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UNJUST ENRICHMENT IN AUSTRALIA

Lloyd's Maritime and Commercial Law Quarterly

Unjust enrichment in Australia

Samuel Walpole* and Kit Barker

ANNUAL SUMMARY

This year’s digest covers a much shorter period than the last—a little less than 12 months. There is just one High Court case (BMW Australia §32), the main impact of which is likely to be to dampen the funding of “open” class actions in Australia, in so far as it holds that court orders are not available at the start of a proceeding to guarantee remuneration for those funding the litigation against all litigants in the class who ultimately benefit from the litigation’s success. We report it in the main for the dissenting judgment of Edelman J, which contains a careful and discriminating analysis of claims for remuneration in respect of unrequested services. Some of these, his Honour suggests, are based on unjust enrichment, but many (for example, claims for salvage or litigation funding services) lie outside unjust enrichment law altogether and are not even strictly restitutionary—the rate granted to the service provider being only indirectly related to the benefit bestowed on a defendant and incorporating a reward element that is designed to incentivise the relevant intervention.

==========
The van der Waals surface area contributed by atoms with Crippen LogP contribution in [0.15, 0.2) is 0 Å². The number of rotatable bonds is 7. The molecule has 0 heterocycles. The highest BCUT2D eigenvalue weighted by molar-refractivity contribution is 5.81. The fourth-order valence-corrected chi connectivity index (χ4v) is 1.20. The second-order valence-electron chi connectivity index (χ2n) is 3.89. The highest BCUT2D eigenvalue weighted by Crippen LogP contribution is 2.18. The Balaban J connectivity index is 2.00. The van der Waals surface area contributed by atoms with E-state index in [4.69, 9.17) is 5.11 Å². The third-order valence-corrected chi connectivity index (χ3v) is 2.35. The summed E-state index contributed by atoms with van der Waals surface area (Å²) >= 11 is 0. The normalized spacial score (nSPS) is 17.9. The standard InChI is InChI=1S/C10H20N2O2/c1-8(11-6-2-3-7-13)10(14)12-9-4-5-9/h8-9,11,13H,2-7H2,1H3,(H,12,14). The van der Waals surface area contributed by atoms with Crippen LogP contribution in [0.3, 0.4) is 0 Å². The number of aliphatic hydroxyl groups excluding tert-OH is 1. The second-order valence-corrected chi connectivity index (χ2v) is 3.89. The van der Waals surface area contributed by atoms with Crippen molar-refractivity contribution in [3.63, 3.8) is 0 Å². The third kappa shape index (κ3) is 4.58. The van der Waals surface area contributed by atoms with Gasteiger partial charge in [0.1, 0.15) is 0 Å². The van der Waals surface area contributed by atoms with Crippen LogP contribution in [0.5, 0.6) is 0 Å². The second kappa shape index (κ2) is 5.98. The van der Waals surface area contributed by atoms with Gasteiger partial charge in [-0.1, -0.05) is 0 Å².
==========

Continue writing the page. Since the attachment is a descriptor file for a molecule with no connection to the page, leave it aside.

At an intermediate appellate level, perhaps the most significant case in the reported period from the point of view of the law’s struggle with taxonomy is Smith v Leveraged Equities (§38), which involved the misdirection of shares by a fraudster to provide security for his own, high-risk equity trades and an attempt of the defrauded party to get the shares back. The case continues a sequence of cases decided in Australia since it was held in Farah Constructions Pty Ltd v Say-Dee Pty Ltd [2007] HCA 22; 230 CLR 89; [2008] RLR §22 that the liability of remote recipients in equity for knowing receipt of misdirected property is fault-based, not strict. Since Farah, lower courts have increasingly sidestepped the High Court’s stance (or, perhaps, reduced its practical importance) by deploying a number of other mechanisms both at law and in equity which achieve a “stricter” form of liability for remote recipients of misdirected assets. The court in Smith sews the various threads together (Heperu Pty Ltd v Belle [2009] NSWCA 252; 76 NSWLR 230; [2010] RLR §29; Fistar v Riverwood Legion & Community Club Ltd [2016] NSWCA 81; (2016) 91 NSWLR 732; [2018] RLR §33; Black v S Freedman & Co (1910) 12 CLR 105; Great Investments Ltd v Warner [2016] FCAFC 85; 243 FCR 516; [2018] RLR §35; and Lipkin Gorman v Karpnale Ltd [1991] 2 AC 548), rationalising them all as examples of unjust enrichment and continuing their onward march. At the same time, it persists with an analysis of the recipient’s liability in equity (described as strict) that is based on a defendant’s unjust “retention” of a benefit (rather than, as

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